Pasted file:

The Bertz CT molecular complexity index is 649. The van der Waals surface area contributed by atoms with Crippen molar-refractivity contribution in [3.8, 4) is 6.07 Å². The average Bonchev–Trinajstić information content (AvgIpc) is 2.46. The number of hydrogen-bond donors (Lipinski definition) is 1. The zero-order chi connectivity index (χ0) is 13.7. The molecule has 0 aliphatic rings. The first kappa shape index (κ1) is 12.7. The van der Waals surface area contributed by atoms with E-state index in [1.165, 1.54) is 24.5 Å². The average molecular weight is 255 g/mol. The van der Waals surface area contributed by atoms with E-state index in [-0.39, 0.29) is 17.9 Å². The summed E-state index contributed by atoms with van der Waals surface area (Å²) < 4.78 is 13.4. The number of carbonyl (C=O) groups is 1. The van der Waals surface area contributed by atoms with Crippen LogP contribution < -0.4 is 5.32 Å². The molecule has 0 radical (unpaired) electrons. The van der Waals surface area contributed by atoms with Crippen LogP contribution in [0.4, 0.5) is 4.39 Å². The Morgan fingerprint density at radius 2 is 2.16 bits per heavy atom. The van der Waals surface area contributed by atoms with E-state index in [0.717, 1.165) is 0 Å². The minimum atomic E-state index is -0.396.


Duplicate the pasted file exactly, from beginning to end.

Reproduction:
The Bertz CT molecular complexity index is 649. The van der Waals surface area contributed by atoms with Crippen molar-refractivity contribution in [3.8, 4) is 6.07 Å². The average Bonchev–Trinajstić information content (AvgIpc) is 2.46. The number of hydrogen-bond donors (Lipinski definition) is 1. The zero-order chi connectivity index (χ0) is 13.7. The molecule has 0 aliphatic rings. The first kappa shape index (κ1) is 12.7. The van der Waals surface area contributed by atoms with E-state index in [1.165, 1.54) is 24.5 Å². The average molecular weight is 255 g/mol. The van der Waals surface area contributed by atoms with E-state index in [-0.39, 0.29) is 17.9 Å². The summed E-state index contributed by atoms with van der Waals surface area (Å²) < 4.78 is 13.4. The number of carbonyl (C=O) groups is 1. The van der Waals surface area contributed by atoms with Crippen LogP contribution < -0.4 is 5.32 Å². The molecule has 0 radical (unpaired) electrons. The van der Waals surface area contributed by atoms with Crippen LogP contribution in [0.4, 0.5) is 4.39 Å². The Morgan fingerprint density at radius 2 is 2.16 bits per heavy atom. The van der Waals surface area contributed by atoms with E-state index in [0.717, 1.165) is 0 Å². The minimum atomic E-state index is -0.396.